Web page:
I am both shy and introverted.* Dreadfully shy and extremely introverted. I used to get nervous calling to order pizza. As a newspaper reporter, I would shake violently before interviews. I’ve overcome a lot of this, but I still have to fight against my own nature when dealing with social situations.
And I get a lot of advice about how to deal with my shyness, most of it unsolicited and still more of it unhelpful. But the cruelest, worst possible advice you can give to someone who is shy?
“Don’t be shy.”
People say this to introverts and shy people alike, and every time I hear it, I want to punch the person who says it in the head—but of course, I’m far too shy to either threaten to do so or to act on the threat.
Think about that piece of advice. Really think about it. When you say that to a person who is shy and can’t help it, you’re telling her to turn off one of the most powerful and crippling parts of her personality. If she could turn it off, she would.
It is NEVER that simple. Tell a person who is scared of heights to just stop being afraid. Tell an alcoholic to quit drinking. Tell anyone to stop being who they are, and you’ll get nowhere, and probably offend them in the process.
Being shy is not a choice. Being shy is part of who I am.
Over the weekend, I was at a festival all on my own. I had lots of acquaintances there, of course, as well as a few friends, but for the most part, I was attending all by my lonesome. And when I’m surrounded by people who know each other, I tend to pull deeper into my shell.
At one point, I called my husband and said, “You know, I think X-Person sees that I’m shy, and he tends to treat me like you treat Portia (our timid cat): like I’ll freak out and run away to hide at any moment. Is that how people see me? Do I really seem that scared?”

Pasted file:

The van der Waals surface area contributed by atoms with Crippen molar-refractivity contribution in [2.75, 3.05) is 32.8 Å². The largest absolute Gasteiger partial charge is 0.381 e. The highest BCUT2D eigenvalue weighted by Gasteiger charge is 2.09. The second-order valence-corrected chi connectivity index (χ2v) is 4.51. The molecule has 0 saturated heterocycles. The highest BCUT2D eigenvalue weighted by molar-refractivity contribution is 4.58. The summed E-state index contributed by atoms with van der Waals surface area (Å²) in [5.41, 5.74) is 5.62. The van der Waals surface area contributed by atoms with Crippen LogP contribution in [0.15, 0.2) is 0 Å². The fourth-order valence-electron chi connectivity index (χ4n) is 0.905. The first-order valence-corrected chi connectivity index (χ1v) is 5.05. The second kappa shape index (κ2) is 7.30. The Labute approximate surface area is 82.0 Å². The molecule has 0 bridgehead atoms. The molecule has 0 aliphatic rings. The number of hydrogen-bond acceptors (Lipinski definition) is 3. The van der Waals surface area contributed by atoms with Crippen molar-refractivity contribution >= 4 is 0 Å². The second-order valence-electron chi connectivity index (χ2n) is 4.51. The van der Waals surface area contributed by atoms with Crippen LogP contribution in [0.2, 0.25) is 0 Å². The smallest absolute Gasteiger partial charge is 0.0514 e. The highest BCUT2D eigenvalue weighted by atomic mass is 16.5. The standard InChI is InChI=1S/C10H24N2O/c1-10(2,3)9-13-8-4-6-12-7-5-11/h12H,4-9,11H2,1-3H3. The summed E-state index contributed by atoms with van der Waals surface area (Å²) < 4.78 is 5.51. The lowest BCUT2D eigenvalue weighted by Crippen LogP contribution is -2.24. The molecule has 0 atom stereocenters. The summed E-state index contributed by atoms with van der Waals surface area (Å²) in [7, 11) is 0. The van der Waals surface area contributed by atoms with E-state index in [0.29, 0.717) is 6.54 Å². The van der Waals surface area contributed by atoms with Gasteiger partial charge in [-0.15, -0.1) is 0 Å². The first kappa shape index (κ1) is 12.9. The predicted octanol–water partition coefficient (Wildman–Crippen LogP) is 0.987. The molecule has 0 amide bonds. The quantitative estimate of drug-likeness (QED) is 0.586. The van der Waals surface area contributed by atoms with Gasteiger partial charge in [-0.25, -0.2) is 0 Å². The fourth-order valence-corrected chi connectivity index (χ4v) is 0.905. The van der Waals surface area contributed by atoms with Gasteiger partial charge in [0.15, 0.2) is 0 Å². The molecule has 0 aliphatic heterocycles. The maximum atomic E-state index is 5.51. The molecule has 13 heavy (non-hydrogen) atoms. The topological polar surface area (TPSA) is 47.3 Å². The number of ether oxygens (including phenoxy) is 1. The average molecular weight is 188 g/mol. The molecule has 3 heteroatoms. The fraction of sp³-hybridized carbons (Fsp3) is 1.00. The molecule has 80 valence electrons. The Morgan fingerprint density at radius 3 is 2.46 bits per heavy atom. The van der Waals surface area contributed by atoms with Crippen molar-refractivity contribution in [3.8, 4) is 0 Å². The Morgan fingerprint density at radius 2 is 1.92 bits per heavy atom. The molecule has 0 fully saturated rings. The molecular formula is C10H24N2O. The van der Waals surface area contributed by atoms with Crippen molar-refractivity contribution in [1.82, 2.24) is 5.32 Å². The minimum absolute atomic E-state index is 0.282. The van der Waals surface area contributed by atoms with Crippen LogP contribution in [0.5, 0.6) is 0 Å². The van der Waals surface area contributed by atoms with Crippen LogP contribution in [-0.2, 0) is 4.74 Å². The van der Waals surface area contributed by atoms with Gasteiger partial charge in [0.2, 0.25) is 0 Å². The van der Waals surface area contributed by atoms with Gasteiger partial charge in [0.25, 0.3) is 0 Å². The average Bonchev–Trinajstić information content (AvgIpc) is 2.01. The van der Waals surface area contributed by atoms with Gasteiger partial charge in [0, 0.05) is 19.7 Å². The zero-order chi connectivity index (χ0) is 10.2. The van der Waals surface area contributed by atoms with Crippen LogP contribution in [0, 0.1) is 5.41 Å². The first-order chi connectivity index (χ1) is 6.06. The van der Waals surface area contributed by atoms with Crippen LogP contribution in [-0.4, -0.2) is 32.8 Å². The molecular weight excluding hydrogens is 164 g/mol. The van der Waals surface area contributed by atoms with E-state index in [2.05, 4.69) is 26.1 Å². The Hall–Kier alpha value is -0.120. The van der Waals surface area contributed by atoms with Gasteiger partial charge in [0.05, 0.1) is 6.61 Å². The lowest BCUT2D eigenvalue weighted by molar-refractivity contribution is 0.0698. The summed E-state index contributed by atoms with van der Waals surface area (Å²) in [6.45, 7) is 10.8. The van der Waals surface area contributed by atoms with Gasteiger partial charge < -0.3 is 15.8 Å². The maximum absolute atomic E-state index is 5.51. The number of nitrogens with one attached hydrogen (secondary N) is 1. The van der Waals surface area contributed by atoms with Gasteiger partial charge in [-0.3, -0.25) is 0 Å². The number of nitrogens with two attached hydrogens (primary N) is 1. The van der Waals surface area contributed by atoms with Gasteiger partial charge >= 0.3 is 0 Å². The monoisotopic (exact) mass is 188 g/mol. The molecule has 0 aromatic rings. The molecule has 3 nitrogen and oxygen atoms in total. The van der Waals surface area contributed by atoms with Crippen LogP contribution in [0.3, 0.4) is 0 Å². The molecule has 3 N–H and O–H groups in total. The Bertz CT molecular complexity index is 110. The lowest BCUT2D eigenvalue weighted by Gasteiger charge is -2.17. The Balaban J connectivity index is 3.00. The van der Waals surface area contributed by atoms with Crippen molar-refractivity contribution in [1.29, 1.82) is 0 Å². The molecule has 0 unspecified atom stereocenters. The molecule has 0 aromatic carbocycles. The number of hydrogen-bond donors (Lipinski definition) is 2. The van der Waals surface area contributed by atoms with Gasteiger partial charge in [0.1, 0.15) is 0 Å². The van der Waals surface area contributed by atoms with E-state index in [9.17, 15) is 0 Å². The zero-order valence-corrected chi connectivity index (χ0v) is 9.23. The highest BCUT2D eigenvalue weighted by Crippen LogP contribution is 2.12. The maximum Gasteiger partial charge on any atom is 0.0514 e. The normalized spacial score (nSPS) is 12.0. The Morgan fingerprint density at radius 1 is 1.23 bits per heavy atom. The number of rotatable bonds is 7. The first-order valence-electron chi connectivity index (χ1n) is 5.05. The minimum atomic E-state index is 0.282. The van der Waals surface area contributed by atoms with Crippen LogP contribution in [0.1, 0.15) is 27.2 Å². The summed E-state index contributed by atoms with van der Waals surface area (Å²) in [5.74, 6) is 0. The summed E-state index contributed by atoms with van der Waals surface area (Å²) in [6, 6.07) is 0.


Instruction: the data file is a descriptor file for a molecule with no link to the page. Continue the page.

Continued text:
“Yes and no,” Drew said. “X-Person knows you’re an introvert, and he’s trying to make you comfortable. But you do seem nervous in crowds.”
I sighed. “I feel like Portia right now. I feel overstimulated and freaked out and I want to go sit in the corner and groom myself frantically until I feel better.”
And I did. (The sitting in the corner part, not the frantic grooming part. The frantic grooming seems to cause hairballs and vomiting. At least in cats. I haven’t really experimented much with this stress-management technique.)
But in humans, it’s a common trait of introverts that we feel drained, exhausted, and nervous in crowds: overstimulated, like we say of our cats when they start freaking out and have to hide in the closet. That’s a normal thing, and I’m not being antisocial when I have to step away from a crowd.
“Don’t go hide in the dark,” people would tell me. “Come sit with us.”
They didn’t often understand that sometimes I hide in the dark because I have to. Because I’ll start weeping with exhaustion if I have to sit in the middle of a laughing, boisterous crowd any longer. Because I just cannot handle that many people around me for long periods of time.
I write all this to tell you that it’s normal to need a break, normal for an introvert to need to step away from a crowd. I know these people meant well, but they were telling me to change a part of who I am.
So next time you’re dealing with someone shy or introverted, think about what you tell them. Appreciate their need for space. Go slowly. And take it as a compliment when they start to open up to you, because that means you’ve made them comfortable.
*I include a note here because I’ve noticed that it’s become
trendy common for people to post articles about how they are introverts but not shy, and how introverts are harder to spot than you think. Every time I see someone who is the life of the party sharing one of those articles, I want to cry for those of us who identify as shy AND introverted: they’re throwing the curve off and changing expectations for the rest of us.